He may have been the greatest swimmer ever whose exploits in the pool include smashing almost all world records, but as a kid, Michael Phelps dreaded the water.
“I was somebody who was afraid to face the water as a kid, I guess I overcame that fear pretty fast,” Phelps, the greatest Olympic athlete, said at an event organised by private equity fund Truenorth on late Wednesday.
Phelps, who has had 23 Olympic golds, including the record-making haul of eight at Beijing in 2008, said many children are like him, who are afraid of water, and that a non-profit initiative started by him a decade ago has so far taught 30,000 children about swimming.
Phelps recounted he had only 70 minutes between two competitions the 200-metre freestyle and anchoring the US team to a victory in the 800-metre relay – and had to manage a cool-down and a 400-metre warm up for the next event after squeezing-in time for medal presentation for the first event.
“I just ran around the venue and made it in time for the start of the next race,” he said.
He rewarded himself with a break a life first when he had taken time off after the 2008 games but contractual commitments with sponsors made him return to competitive swimming.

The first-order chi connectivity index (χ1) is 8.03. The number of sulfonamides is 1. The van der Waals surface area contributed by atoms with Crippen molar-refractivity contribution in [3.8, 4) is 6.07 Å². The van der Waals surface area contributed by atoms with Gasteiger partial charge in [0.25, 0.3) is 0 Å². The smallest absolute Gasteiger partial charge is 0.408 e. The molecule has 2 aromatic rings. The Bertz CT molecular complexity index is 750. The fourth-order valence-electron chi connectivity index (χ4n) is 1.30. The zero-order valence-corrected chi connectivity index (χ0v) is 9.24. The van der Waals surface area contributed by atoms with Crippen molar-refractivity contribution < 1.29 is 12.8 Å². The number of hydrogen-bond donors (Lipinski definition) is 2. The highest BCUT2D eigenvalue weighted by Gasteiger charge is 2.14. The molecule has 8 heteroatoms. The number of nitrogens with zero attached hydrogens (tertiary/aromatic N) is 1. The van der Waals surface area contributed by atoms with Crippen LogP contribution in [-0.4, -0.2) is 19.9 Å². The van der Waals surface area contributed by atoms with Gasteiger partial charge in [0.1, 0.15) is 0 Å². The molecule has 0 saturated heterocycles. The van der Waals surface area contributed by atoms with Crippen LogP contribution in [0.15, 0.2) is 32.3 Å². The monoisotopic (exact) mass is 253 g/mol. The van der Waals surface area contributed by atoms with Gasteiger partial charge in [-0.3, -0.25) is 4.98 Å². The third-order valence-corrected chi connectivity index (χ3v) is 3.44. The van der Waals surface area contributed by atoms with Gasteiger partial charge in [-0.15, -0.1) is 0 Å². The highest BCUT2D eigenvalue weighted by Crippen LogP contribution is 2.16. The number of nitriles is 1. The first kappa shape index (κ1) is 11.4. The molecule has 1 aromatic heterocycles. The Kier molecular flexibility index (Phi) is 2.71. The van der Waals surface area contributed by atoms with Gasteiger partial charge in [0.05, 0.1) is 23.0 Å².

Phelps admitted that he was “faking it”, not giving his best and underlined that the results are there to see for everyone – he won four golds at the London 2012 games.
“It (the comeback) was for me. And that was the only reason I was coming back. I wanted to come back because I wanted to finish on my terms, I wanted to retire from the sport and be able to hang up my suit the way I wanted to,” Phelps said.
The only way to achieve this was the perfection in training sought by his long-time coach Bob Bowman, he added.
All through his career, Phelps said, he tried to be competitive, aim high and never rest on laurels.
“As a kid growing up, I wanted that feeling of winning an Olympic gold medal, breaking a world record and becoming a professional athlete. By 18, I had accomplished all three,” he said, adding that he continued despite all this till hanging up the suit after the Rio games in 2016.
“I despised losing in anything I did. I hate losing more than I like winning,” he said.